DVM, BCC, PCC
Go With the Flow co-columnist Dr. Jeff Thoren is the founder of Gifted Leaders and an expert coach specializing in leadership and team development. He is one of only five veterinarians in the world to hold a credential from the International Coaching Federation.Read Articles Written by Jeff Thoren
Go With the Flow co-columnist Trey Cutler has a law practice focused exclusively on veterinary transactions and veterinary business law matters.Read Articles Written by Trey Cutler
What is the unique spark, energy or spirit that you naturally bring to your work, relationships and life when you’re at your best? If you can answer the question easily, great, you’re in tune with your genius. Your genius is your secret sauce, the unique gift or talent that sets you apart from others and makes you who you are.
What’s your secret sauce? If you’re unsure, don’t worry. Discovering it can be tricky. In this article, we’ll attempt to make a case for the importance of genius and provide you with a road map for the discovery process.
For starters, don’t confuse genius with your accomplishments or achievements. It’s not about the results you achieve but rather your approach to getting there.
So, what is genius, and why is it important? Dick Richards, a coach and consultant who led the movement of bringing spirit to the work environment, says:
- The key to feeling satisfied in your daily work and making your best possible contribution lies with your genius, the energy and spirit you alone can bring to your work.
- Each of us has a unique genius. Yours can be thought of in a practical way: as the exceptional power that comes most naturally to you, as the process in which you engage so spontaneously and easily that you do not notice it, and as the business you are in as a person.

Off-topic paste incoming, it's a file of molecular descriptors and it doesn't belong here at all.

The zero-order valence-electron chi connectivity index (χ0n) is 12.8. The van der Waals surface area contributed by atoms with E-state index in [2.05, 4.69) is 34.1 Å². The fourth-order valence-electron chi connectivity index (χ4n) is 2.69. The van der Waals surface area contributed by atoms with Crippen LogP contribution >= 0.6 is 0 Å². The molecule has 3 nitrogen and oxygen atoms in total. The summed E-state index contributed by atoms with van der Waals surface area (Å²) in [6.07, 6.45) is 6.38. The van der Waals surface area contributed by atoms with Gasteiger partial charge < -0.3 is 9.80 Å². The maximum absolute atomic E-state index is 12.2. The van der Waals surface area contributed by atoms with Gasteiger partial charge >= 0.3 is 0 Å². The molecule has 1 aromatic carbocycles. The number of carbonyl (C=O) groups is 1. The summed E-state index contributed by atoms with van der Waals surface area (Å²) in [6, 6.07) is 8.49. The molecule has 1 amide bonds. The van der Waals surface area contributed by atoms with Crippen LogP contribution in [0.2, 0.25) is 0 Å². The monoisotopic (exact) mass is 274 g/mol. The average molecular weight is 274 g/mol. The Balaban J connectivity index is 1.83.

- Your genius is your divine spark, the essence of how you best express yourself. It’s a gift to you and your gift to others. You are responsible for it and to it. It shows up, seeking expression, in everything you do. It is not your calling but a power given to you to fulfill your calling.
Reflecting on those words, we offer these thoughts:
- Jeff: “After reading Dick Richard’s article years ago, I realized that while I had a pretty clear picture of my calling, I hadn’t given as much thought to the unique spark or energy that I alone bring to my work and life in general. It became clear that my genius centers around the lightheartedness, playfulness and fun I interject into any situation or interaction when I’m at my best. In keeping with Richard’s recommendation to name my genius, I arrived at ‘Lightening Things Up.’”
- Trey: “I wish I were as fun as Jeff, but alas, I have a different fate. My genius is in ‘Calming the Waters,’ to put a name on it. Helping family, friends, colleagues and myself find a centered, more positive place, particularly in the face of a challenging situation, has always come naturally to me.”
Our Natural Genius
Unfortunately, expressing our genius is often an innocent casualty of society’s tendency — and often our workplace’s tendency — to train us away from our natural-born creativity.